As one attempts to comprehend the reasons behind the current malaise in major Protestant organizations here in the United States, if not also in other "Western" countries, the question obtains, "why?" Is it possible to look beyond the presenting issues of border crossings and criteria for ordination to point to root issues such as, perhaps, corporate fear and/or the desire to centralize power? Is it possible to dig even deeper, to look for the fundamentals of corporate dysfunction? I postulate that the discomfort which stems from living in an increasingly disordered world may be an important factor in the current dysfunction. Ambiguity is antithetical to the desire for an ordered life yet we live in an increasingly ambiguous world. Instantaneous global communication only serves to heighten the ambiguity.
In the early 1970s the Episcopal Church in the dioceses of Maryland and Washington teamed up to offer recent graduates from seminary a two year program of continuing education, a program which combined group techniques with didactic presentations. Among the topics covered was leadership, what it means to be a leader, how to be an effective leader, and understanding various styles of leadership. I remember particularly materials from Teleometrics International which enabled each individual to self-analyze one's approach to leadership, and compare same to principles known to be effective based on scientific measurements. The materials appeared to be designed for corporate leadership and the training of managers in business applications, a fact which fit neatly into the emphasis of the church at the time of inquiring about how the organization and development of the corporate world might dovetail with the church. The church adopted from that work, as but a few examples, written job descriptions for employees, performance programs with annual reviews based upon the job descriptions, and, not coincidentally, the now ubiquitous "mission statement".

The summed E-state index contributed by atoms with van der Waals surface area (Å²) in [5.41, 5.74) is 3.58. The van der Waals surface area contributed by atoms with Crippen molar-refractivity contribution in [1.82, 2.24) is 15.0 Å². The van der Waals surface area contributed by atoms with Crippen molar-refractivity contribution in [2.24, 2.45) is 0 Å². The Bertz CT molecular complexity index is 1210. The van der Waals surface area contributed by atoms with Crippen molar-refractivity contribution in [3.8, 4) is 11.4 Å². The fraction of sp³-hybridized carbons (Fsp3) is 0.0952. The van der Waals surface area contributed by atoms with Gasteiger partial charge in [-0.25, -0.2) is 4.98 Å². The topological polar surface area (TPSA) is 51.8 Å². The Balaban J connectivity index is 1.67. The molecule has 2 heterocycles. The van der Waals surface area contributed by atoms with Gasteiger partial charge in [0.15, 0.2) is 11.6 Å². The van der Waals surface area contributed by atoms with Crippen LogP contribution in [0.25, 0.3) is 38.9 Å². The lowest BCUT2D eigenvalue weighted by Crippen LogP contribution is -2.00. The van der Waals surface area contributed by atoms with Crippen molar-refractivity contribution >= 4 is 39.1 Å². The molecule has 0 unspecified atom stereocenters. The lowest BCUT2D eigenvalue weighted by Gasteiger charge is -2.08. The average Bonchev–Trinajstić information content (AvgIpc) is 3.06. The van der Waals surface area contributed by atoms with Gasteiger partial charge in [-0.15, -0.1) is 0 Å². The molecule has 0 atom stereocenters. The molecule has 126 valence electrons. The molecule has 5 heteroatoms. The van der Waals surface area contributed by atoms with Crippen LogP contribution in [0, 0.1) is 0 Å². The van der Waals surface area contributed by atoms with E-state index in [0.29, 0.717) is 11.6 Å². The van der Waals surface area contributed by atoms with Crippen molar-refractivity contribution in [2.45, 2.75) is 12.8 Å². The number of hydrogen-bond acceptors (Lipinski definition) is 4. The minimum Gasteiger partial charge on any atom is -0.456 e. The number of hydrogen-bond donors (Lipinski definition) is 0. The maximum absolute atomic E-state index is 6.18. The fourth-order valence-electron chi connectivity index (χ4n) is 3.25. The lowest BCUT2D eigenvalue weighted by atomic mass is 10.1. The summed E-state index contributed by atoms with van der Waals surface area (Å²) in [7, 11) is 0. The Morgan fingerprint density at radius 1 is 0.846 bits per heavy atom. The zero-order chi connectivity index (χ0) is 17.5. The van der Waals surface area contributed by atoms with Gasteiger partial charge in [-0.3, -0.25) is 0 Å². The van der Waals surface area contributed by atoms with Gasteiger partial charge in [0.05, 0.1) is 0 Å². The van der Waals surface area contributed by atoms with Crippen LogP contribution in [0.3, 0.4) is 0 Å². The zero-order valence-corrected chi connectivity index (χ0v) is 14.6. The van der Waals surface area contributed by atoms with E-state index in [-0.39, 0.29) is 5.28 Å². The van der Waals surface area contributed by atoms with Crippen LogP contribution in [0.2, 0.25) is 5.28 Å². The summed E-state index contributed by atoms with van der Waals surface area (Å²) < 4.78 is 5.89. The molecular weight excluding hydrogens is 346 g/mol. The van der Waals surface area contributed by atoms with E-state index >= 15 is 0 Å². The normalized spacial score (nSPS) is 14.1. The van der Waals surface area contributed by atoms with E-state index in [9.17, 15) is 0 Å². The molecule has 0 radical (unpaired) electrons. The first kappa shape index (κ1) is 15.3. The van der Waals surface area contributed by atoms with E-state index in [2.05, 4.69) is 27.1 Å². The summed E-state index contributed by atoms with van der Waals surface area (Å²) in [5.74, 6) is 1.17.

Concomitantly, some within the church were working on the distinctions between leadership in the business setting, and leadership in the voluntary sector. The management of an organization where people are paid to participate might well be different in kind and degree from management in an organization where people participate by choice, without monetary compensation. So-called voluntary institutions might well require adaptive techniques of leadership in order to be effective and successful. Churches are typically examples of the voluntary sector. Organizations dedicated to providing theory and training specifically for voluntary institutions developed and frequently were supported by the Church. In many dioceses participation in programs such as those offered by the Mid-Atlantic Committee for Training and Consulting or the National Training Laboratories were considered mandatory continuing education for clergy. While the information about leadership and management in the corporate world remained helpful to churches, typically training for leaders of churches was adapted to reflect the differences between the corporate environment and the voluntary sector.